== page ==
“What are you two up to?” he growled.

“Just going in,” Saoirse said. She moved to open the door, but Mr. Dolan stood up and moved in front of it. Saoirse frowned. “Mr. Dolan, will you please move aside. I need to go in,” Saoirse said.

“What have you got in your hand, little Freedom,” Mr. Dolan said. ‘Little Freedom’ was a nickname he had for her when she was much younger. She hadn’t heard him use it in years. Mr. Dolan’s face went hard as he looked at Peter.

“I know about you…been told what you got up to in the city. Have you given her summat? Are you trying to corrupt our girl to your sinful ways? Give it here!” he demanded. Saoirse turned away but Mr. Dolan’s tough gardener’s hands found hers and squeezed the vial away from her. Peter grabbed one of Mr. Dolan's arms and in the ensuing scuffle, Mr. Dolan dropped the vial on the gravel. It cracked with a tinkling sound. Saoirse gasped and dropped to the ground. Mr. Dolan backed away.

“It’s not a drug, you fool!” she cried at him. Frantically, she sorted through the little pieces of glass until she found one, a bit of the unbroken bottom of the vial, which still held a little bit of the liquid. She gathered it up and, holding the piece of glass carefully, went inside the house, ignoring Mr. Dolan’s calls. Peter followed.Saoirse went straight up the stairs and burst through the door into her mother’s room. 

“Saoirse, what on earth?” Mrs. O’Reilly asked. Saoirse walked past her and sat on the edge of the bed. Her mother, pale and withered, lay on the bed asleep under a cloud of the medicines they used to keep her sedate. Otherwise she was brain damaged and empty. She drooled or stared at nothing, a state considered undignified by her father, so he ordered that she stay sedated most of the time. Saoirse took the piece of broken glass and held it over her mother’s lips. One green drop fell onto her lip and then slid into her mouth.

“What have you done to her?” Mrs. O’Reilly screeched, frantic. “What have you done, you ungrateful child?”  She moved towards the bed, but Peter grabbed her harm and held her back.

For a moment nothing happened. The air was thick with tension as they watched Saoirse’s mother intently. Then slowly, her eyelids fluttered. She opened her eyes and blinked a few times, as if to clear them. Her gaze focused on Mrs. O’Reilly.

“Mrs. O’Reilly,” she said, her voice hoarse from disuse, “How…how did you get so old?”

Mrs. O’Reilly fainted into Peter’s arms. Saoirse took her mother’s hand.

“Welcome back,” she said. Her mother blinked.

“Oh, look at you, Saoirse. You’ve grown so lovely…but you still look like a fishwife’s orphan. Go and get your hairbrush and let’s see what we can do,” she said and gave her a weak smile. Saoirse turned to Peter and smiled.

                                                      *****

A few days later, Peter and Saoirse sat in her cavel, making a fire with driftwood. Saoirse’s mother was doing much better and had even taken a few tentative steps on the carpet of her bedroom. Mrs. O’Reilly was over the moon. Even Mr. Dolan smiled at Saoirse and Peter when they happened by him. The whole castle seemed to have come alive along with Saoirse’s mother. Happiness lived in every corner.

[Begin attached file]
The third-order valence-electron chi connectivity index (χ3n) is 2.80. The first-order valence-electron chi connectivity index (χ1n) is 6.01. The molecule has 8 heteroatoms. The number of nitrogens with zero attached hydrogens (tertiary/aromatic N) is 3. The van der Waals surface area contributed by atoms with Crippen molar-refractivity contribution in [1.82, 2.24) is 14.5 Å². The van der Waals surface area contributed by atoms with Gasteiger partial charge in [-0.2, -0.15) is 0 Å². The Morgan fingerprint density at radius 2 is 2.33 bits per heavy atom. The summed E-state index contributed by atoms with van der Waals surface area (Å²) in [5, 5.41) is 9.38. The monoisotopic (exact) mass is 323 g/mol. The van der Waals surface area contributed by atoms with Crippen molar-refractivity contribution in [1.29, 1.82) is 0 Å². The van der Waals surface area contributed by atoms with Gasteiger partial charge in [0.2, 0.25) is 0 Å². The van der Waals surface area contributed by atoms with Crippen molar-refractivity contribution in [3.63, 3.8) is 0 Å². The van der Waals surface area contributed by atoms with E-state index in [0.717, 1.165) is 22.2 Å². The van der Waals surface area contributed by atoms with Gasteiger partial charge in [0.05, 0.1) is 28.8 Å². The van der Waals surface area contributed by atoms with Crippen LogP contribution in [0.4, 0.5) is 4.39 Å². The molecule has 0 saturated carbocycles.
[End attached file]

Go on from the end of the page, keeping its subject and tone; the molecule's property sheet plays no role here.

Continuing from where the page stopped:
Peter sat and poked at the fire but his eyes were far away. Finally he spoke.

“Can you imagine, Saoirse, what would have happened had you given her the whole vial?” he asked. Saoirse shook her head but didn’t answer. Peter’s eyes turned to the piles of shells along the cave edge. “Say, have you tried your magic since she woke? With your piles of shells, there?” Peter asked suddenly curious. Saoirse hadn’t touched a shell at all since then.

“No, I hadn’t bothered. I thought that was all done,” she said.

“Well, try it,” Peter said. Saoirse frowned.

“There’s no need. One miracle is all I ever needed, Peter. I thought to leave it alone,” she said. Peter looked disappointed.

“Would you just have a go…to stop my curiosity? I mean, aren’t you?” he asked.

“Aren't I what?” she asked absent-mindedly as she stacked driftwood by the wall of the cave.

“Hell’s bells, Saoirse. Even when you’re happy, you’re as stubborn as a goat,” Peter said. Saoirse smiled. She picked up one of the shells and enclosed it in her hands. It felt like nothing happened, so she held her palm out for Peter’s inspection. 

“You see, Peter. It’s just a shell. The power had a purpose and now it’s gone. I just wish…I wish I’d done it sooner so that…” Saoirse stopped talking as she saw Peter’s eyes widen when he looked at her palm.

“Saoirse, look,” he said.

In her palm the seashell had indeed transformed, but not into a large, iron key. Instead, a small silver key, almost the same size as the shell, lay in her palm, shining as if it had just come out of the mold.

“Well now, “Peter said, looking at the key, “Do you know of any little doors around the castle?” Saoirse thought for a moment and with a smile she realized, she did indeed.